- table[144] != cow
- table[145] is not empty
- table[145] != cow
- table[146] is empty
- If cow were in the table, we should have found it by now
- Therefore, it isn’t here

141

142

143

144

145

146

147

148

. . .

robin

sparrow

hawk

seagull

bluejay

owl

Insertion, II- Suppose you want to add hawk to this hash table
- Also suppose
- hashCode(hawk) = 143
- table[143] is not empty
- table[143] != hawk
- table[144] is not empty
- table[144] == hawk
- hawk is already in the table, so do nothing

141

142

143

144

145

146

147

148

robin

sparrow

hawk

seagull

bluejay

owl

Insertion, III- Suppose:
- You want to add cardinal to this hash table
- hashCode(cardinal) = 147
- The last location is 148
- 147 and 148 are occupied
- Solution:
- Treat the table as circular; after 148 comes 0
- Hence, cardinal goes in location 0 (or 1, or 2, or ...)

Clustering

- One problem with the above technique is the tendency to form “clusters”
- A cluster is a group of items not containing any open slots
- The bigger a cluster gets, the more likely it is that new values will hash into the cluster, and make it ever bigger
- Clusters cause efficiency to degrade
- Here is a non-solution: instead of stepping one ahead, step n locations ahead
- The clusters are still there, they’re just harder to see
- Unless n and the table size are mutually prime, some table locations are never checked

Efficiency

- Hash tables are actually surprisingly efficient
- Until the table is about 70% full, the number of probes (places looked at in the table) is typically only 2 or 3
- Sophisticated mathematical analysis is required to prove that the expected cost of inserting into a hash table, or looking something up in the hash table, is O(1)
- Even if the table is nearly full (leading to long searches), efficiency is usually still quite high

Solution #2: Rehashing

- In the event of a collision, another approach is to rehash: compute another hash function
- Since we may need to rehash many times, we need an easily computable sequence of functions
- Simple example: in the case of hashing Strings, we might take the previous hash code and add the length of the String to it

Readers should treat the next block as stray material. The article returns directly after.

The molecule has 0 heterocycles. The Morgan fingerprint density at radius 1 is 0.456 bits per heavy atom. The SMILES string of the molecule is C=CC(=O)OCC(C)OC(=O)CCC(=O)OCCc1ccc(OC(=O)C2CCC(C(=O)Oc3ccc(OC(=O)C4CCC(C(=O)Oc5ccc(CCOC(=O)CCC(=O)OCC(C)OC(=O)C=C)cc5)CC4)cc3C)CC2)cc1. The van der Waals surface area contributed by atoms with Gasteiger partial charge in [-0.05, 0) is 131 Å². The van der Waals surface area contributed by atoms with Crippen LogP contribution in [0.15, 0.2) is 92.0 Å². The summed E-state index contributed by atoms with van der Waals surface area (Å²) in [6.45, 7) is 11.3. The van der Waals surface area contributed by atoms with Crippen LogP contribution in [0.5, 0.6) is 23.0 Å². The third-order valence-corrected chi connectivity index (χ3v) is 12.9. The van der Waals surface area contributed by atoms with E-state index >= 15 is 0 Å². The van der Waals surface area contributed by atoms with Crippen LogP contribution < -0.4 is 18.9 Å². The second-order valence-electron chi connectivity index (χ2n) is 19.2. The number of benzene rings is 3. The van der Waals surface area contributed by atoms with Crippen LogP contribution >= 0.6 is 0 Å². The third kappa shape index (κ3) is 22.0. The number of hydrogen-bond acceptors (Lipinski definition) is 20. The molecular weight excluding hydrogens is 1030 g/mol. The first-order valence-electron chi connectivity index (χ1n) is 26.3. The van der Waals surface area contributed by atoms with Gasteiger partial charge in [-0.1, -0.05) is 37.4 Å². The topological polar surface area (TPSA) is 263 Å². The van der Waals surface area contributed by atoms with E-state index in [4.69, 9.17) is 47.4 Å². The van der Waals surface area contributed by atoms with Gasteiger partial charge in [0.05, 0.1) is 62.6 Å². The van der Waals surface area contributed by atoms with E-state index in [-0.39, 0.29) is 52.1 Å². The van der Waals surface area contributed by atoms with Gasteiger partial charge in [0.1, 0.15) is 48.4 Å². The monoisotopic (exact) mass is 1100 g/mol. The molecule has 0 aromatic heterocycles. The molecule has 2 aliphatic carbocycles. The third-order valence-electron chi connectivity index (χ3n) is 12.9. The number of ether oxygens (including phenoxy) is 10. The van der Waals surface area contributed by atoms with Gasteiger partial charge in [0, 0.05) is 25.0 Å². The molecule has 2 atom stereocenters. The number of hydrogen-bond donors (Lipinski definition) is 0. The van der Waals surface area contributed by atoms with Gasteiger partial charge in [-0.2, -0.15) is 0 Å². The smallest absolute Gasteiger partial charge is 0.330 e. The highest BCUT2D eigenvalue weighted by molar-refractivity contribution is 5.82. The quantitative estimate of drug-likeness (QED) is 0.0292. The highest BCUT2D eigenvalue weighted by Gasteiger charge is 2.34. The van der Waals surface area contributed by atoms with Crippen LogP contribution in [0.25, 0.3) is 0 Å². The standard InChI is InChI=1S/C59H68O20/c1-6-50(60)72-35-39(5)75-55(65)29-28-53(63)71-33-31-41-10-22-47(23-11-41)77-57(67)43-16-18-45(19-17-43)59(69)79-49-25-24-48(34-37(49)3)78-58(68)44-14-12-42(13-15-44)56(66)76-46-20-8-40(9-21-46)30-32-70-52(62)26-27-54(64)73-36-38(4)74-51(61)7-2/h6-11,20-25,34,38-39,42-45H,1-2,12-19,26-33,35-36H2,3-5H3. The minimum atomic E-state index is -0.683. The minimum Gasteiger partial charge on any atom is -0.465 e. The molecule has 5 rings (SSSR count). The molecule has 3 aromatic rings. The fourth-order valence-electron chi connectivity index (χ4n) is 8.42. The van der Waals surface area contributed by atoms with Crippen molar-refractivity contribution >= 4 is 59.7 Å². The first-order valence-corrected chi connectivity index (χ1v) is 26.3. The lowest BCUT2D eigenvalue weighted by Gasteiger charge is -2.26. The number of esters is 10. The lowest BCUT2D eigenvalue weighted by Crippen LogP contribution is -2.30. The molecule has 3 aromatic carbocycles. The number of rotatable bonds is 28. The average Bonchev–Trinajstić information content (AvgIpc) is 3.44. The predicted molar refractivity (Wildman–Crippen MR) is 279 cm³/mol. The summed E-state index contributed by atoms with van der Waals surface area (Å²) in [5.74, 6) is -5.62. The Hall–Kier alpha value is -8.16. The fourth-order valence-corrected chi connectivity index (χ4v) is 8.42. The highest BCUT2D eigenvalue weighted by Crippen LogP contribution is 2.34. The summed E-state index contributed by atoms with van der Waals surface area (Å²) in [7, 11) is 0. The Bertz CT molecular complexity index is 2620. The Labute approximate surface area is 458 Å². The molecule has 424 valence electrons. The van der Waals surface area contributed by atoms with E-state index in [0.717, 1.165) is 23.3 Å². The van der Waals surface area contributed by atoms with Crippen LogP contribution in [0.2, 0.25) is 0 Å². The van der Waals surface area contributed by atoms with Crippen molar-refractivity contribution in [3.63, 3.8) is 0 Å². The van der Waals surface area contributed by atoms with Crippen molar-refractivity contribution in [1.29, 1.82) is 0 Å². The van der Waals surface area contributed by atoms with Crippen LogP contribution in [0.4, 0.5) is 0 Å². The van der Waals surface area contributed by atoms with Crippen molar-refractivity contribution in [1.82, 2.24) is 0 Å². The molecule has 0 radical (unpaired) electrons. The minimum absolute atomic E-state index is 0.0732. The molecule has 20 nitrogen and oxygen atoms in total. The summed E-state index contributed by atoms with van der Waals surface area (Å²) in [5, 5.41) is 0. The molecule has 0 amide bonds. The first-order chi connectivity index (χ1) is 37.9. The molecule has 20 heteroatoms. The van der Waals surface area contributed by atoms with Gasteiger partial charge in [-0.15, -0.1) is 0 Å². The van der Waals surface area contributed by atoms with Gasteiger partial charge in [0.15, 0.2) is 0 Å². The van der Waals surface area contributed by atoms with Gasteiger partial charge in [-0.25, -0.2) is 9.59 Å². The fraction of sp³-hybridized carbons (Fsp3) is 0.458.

- Probably better if the length of the string was not a component in computing the original hash function
- Possibly better yet: add the length of the String plus the number of probes made so far
- Problem: are we sure we will look at every location in the array?
- Rehashing is a fairly uncommon approach, and we won’t pursue it any further here

141

142

143

144

145

146

147

148

. . .

robin

sparrow

seagull

hawk

bluejay

owl

Solution #3: Bucket hashing- The previous solutions used open hashing: all entries went into a “flat” (unstructured) array
- Another solution is to make each array location the header of a linked list of values that hash to that location

The hashCode function

- public int hashCode() is defined in Object
- Like equals, the default implementation of hashCode just uses the address of the object—probably not what you want for your own objects
- You can override hashCode for your own objects
- As you might expect, String overrides hashCode with a version appropriate for strings
- Note that the supplied hashCode method does not know the size of your array—you have to adjust the returned int value yourself

Writing your own hashCode method

- A hashCode method must:
- Return a value that is (or can be converted to) a legal array index
- Always return the same value for the same input
- It can’t use random numbers, or the time of day
- Return the same value for equal inputs
- Must be consistent with your equals method
- It does not need to return different values for different inputs
- A goodhashCode method should:
- Be efficient to compute
- Give a uniform distribution of array indices
- Not assign similar numbers to similar input values

Other considerations

- The hash table might fill up; we need to be prepared for that
- Not a problem for a bucket hash, of course
- You cannot delete items from an open hash table
- This would create empty slots that might prevent you from finding items that hash before the slot but end up after it
- Again, not a problem for a bucket hash
- Generally speaking, hash tables work best when the table size is a prime number

Hash tables in Java

- Java provides two classes, Hashtable and HashMap classes
- Both are maps: they associate keys with values
- Hashtable is synchronized; it can be accessed safely from multiple threads
- Hashtable uses an open hash, and has a rehash method, to increase the size of the table
- HashMap is newer, faster, and usually better, but it is not synchronized
- HashMap uses a bucket hash, and has a remove method

Hash table operations

- Both Hashtable and HashMap are in java.util
- Both have no-argument constructors, as well as constructors that take an integer table size
- Both have methods:
- public Object put(Object key, Object value)
- (Returns the previous value for this key, or null)
- public Object get(Object key)
- public void clear()
- public Set keySet()
- Dynamically reflects changes in the hash table
- ...and many others

Download Presentation

Connecting to Server..